June 22, 2003
June 22, 2003
June 25, 2003
8.128.1 - 8.128.14
A Summer Engineering Workshop to Recruit Talented High School Women
James N. Hedrick, Karen N. Williams, and Linda G. Almstead Union College, Schenectady, New York
The Union College Division of Engineering is interested in increasing the number of women students in its engineering program. For the past seven years Union has offered its successful Summer Science Workshop (SSW) for underrepresented minority students interested in science and health professions. This past summer we adapted the model developed for the SSW to a workshop for high school women interested in engineering. Named “Educating Girls as Engineers” (EDGE), this program was a selective 12-day residential workshop for 20 high school sophomores, juniors and seniors. Participants were chosen by faculty on the basis of essays, transcripts, and letters of recommendation from high school teachers and guidance counselors. The program included three mini-courses: a module in design and bioengineering, a module in robotics for the disabled, and a module in communications. We believe that the success of our program can be attributed to several key elements:
§ A dedicated team of college faculty, student-counselors, and high school science teachers. § A unifying theme based on the application of engineering to designing tools and toys for disabled children. § Evaluation of the program both during and after the program. § An appropriate balance of academics, educational field trips, and recreational activities. § Personal contact with the participants before, during, and after the program.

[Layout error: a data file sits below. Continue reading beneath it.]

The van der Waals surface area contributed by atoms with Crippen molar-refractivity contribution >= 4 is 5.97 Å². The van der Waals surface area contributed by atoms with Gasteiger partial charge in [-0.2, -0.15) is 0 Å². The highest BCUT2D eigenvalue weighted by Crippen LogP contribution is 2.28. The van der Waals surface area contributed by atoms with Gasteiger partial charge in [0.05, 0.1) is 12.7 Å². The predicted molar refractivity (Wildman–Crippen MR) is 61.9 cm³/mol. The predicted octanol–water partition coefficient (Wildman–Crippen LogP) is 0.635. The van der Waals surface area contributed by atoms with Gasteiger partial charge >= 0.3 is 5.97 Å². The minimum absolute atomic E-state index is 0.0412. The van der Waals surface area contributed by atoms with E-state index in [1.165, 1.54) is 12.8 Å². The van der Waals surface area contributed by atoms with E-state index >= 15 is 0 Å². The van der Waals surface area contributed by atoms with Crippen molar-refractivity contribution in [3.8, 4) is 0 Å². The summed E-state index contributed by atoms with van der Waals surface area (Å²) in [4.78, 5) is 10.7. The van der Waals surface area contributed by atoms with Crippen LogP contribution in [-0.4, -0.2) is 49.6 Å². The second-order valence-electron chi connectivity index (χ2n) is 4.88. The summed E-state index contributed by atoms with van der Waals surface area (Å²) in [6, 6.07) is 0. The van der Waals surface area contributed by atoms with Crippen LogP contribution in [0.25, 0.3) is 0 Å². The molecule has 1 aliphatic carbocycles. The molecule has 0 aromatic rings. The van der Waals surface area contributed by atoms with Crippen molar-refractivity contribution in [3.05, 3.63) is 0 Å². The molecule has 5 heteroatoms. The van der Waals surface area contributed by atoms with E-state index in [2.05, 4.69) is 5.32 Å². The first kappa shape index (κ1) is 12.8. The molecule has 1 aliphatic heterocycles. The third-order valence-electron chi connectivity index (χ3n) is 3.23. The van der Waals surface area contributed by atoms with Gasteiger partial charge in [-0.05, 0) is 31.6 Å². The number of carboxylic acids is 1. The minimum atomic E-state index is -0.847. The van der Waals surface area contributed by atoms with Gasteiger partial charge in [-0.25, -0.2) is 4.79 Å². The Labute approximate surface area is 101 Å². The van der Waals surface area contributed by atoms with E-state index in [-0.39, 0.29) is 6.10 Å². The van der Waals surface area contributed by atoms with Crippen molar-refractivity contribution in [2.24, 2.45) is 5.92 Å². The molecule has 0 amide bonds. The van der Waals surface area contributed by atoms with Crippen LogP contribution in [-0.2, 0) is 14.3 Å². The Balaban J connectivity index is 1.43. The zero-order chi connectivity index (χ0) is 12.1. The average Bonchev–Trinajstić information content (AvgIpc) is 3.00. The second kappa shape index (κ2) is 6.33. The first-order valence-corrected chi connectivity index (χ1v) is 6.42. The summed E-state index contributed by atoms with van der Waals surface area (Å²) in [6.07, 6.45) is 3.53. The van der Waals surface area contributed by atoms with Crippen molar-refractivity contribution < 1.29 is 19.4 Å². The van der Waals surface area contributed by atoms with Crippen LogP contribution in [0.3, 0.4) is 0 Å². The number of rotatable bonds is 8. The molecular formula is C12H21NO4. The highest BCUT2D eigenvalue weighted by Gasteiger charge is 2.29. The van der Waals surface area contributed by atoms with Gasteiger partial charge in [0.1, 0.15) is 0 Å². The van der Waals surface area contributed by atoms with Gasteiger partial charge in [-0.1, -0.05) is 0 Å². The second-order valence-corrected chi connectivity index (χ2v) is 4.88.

The workshop experience, combined with an admissions interview conducted during the summer and a reunion of students in the fall when classes are in session, have resulted in students applying to Union (some for early decision). The model which we present can be easily adapted to other institutions, disciplines, and/or target populations.
The importance of establishing a workforce which is as diverse as the general population is well recognized. Even though the number of women studying engineering has slowly increased over the past 40 years (women earned fewer than one percent of the bachelor’s degrees in 1966 but received 21 percent in 20001) they are still highly underrepresented in the workforce today - making up less than 10 percent 2.
As part of a self study of the Engineering Division at Union in 2000, a committee researched issues related to women in engineering. The committee concluded that while Union’s environment has key elements that attract women to engineering programs such as small class
Proceedings of the 2003 American Society for Engineering Education Annual Conference & Exposition Copyright © 2003, American Society for Engineering Education
Almstead, L., & Williams, K., & Hedrick, J. (2003, June), A Summer Engineering Workshop To Recruit Paper presented at 2003 Annual Conference, Nashville, Tennessee. 10.18260/1-2--11471
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